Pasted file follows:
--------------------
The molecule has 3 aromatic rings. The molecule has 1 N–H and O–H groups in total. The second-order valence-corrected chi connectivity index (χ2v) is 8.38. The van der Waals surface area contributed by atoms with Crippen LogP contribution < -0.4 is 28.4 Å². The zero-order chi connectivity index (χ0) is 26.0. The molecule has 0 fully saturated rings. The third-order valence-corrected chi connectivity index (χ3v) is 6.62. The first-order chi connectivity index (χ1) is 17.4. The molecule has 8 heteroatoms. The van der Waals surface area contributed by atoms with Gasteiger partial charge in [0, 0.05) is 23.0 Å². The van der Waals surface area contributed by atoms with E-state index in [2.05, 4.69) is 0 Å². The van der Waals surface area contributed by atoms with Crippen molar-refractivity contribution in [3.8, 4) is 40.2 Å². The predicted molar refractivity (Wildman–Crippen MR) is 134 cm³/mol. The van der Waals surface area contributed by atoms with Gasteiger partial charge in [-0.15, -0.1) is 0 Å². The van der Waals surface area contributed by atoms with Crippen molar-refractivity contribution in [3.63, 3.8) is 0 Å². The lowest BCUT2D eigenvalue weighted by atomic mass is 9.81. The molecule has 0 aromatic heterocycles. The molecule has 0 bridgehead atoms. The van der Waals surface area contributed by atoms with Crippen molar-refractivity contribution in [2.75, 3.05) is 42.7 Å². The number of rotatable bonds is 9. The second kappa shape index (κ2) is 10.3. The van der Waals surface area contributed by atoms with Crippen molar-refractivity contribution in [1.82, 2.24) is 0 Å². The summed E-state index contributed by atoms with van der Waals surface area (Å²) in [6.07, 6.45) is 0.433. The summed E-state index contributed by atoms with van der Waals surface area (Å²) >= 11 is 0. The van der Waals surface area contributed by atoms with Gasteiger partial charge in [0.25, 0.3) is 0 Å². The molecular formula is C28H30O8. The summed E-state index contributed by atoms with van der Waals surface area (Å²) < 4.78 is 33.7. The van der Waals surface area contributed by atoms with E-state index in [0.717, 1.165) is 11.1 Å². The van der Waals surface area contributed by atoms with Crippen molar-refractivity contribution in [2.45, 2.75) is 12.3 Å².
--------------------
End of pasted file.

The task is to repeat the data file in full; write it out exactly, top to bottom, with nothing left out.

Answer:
The molecule has 3 aromatic rings. The molecule has 1 N–H and O–H groups in total. The second-order valence-corrected chi connectivity index (χ2v) is 8.38. The van der Waals surface area contributed by atoms with Crippen LogP contribution < -0.4 is 28.4 Å². The zero-order chi connectivity index (χ0) is 26.0. The molecule has 0 fully saturated rings. The third-order valence-corrected chi connectivity index (χ3v) is 6.62. The first-order chi connectivity index (χ1) is 17.4. The molecule has 8 heteroatoms. The van der Waals surface area contributed by atoms with Gasteiger partial charge in [0, 0.05) is 23.0 Å². The van der Waals surface area contributed by atoms with E-state index in [2.05, 4.69) is 0 Å². The van der Waals surface area contributed by atoms with Crippen molar-refractivity contribution in [3.8, 4) is 40.2 Å². The predicted molar refractivity (Wildman–Crippen MR) is 134 cm³/mol. The van der Waals surface area contributed by atoms with Gasteiger partial charge in [-0.15, -0.1) is 0 Å². The van der Waals surface area contributed by atoms with Crippen molar-refractivity contribution in [3.63, 3.8) is 0 Å². The lowest BCUT2D eigenvalue weighted by atomic mass is 9.81. The molecule has 0 aromatic heterocycles. The molecule has 0 bridgehead atoms. The van der Waals surface area contributed by atoms with Crippen molar-refractivity contribution in [2.75, 3.05) is 42.7 Å². The number of rotatable bonds is 9. The second kappa shape index (κ2) is 10.3. The van der Waals surface area contributed by atoms with Crippen molar-refractivity contribution in [1.82, 2.24) is 0 Å². The summed E-state index contributed by atoms with van der Waals surface area (Å²) in [6.07, 6.45) is 0.433. The summed E-state index contributed by atoms with van der Waals surface area (Å²) >= 11 is 0. The van der Waals surface area contributed by atoms with Gasteiger partial charge in [0.25, 0.3) is 0 Å². The molecular formula is C28H30O8. The summed E-state index contributed by atoms with van der Waals surface area (Å²) < 4.78 is 33.7. The van der Waals surface area contributed by atoms with E-state index in [0.717, 1.165) is 11.1 Å². The van der Waals surface area contributed by atoms with Crippen molar-refractivity contribution in [2.45, 2.75) is 12.3 Å².